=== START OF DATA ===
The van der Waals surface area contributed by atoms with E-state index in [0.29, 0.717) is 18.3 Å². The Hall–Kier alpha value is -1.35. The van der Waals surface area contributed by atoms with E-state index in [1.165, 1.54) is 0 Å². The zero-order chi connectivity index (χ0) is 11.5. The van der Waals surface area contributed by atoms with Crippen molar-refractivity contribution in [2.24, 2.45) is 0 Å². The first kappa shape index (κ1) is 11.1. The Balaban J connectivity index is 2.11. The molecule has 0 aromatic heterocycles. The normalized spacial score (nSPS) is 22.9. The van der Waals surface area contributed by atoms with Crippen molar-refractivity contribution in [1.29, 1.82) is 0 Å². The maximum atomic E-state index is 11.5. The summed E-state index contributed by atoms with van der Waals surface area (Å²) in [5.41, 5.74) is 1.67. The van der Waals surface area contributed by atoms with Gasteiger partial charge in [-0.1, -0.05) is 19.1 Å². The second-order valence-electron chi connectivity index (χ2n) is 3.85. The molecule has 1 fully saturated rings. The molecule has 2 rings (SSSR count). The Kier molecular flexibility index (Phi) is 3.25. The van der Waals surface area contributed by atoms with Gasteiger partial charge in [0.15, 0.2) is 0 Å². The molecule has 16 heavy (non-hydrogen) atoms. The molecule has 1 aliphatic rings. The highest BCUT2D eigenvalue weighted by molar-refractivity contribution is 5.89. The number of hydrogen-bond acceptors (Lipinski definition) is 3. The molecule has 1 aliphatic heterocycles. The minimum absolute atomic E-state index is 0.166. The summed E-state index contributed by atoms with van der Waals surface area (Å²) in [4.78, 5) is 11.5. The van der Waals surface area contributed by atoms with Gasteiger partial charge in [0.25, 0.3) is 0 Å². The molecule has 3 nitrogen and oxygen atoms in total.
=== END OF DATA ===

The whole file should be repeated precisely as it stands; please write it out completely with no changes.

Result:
The van der Waals surface area contributed by atoms with E-state index in [0.29, 0.717) is 18.3 Å². The Hall–Kier alpha value is -1.35. The van der Waals surface area contributed by atoms with E-state index in [1.165, 1.54) is 0 Å². The zero-order chi connectivity index (χ0) is 11.5. The van der Waals surface area contributed by atoms with Crippen molar-refractivity contribution in [2.24, 2.45) is 0 Å². The first kappa shape index (κ1) is 11.1. The Balaban J connectivity index is 2.11. The molecule has 0 aromatic heterocycles. The normalized spacial score (nSPS) is 22.9. The van der Waals surface area contributed by atoms with Crippen molar-refractivity contribution in [1.29, 1.82) is 0 Å². The maximum atomic E-state index is 11.5. The summed E-state index contributed by atoms with van der Waals surface area (Å²) in [5.41, 5.74) is 1.67. The van der Waals surface area contributed by atoms with Gasteiger partial charge in [-0.1, -0.05) is 19.1 Å². The second-order valence-electron chi connectivity index (χ2n) is 3.85. The molecule has 1 fully saturated rings. The molecule has 2 rings (SSSR count). The Kier molecular flexibility index (Phi) is 3.25. The van der Waals surface area contributed by atoms with Gasteiger partial charge in [0.15, 0.2) is 0 Å². The molecule has 16 heavy (non-hydrogen) atoms. The molecule has 1 aliphatic rings. The highest BCUT2D eigenvalue weighted by molar-refractivity contribution is 5.89. The number of hydrogen-bond acceptors (Lipinski definition) is 3. The molecule has 1 aliphatic heterocycles. The minimum absolute atomic E-state index is 0.166. The summed E-state index contributed by atoms with van der Waals surface area (Å²) in [4.78, 5) is 11.5. The van der Waals surface area contributed by atoms with Gasteiger partial charge in [0.25, 0.3) is 0 Å². The molecule has 3 nitrogen and oxygen atoms in total.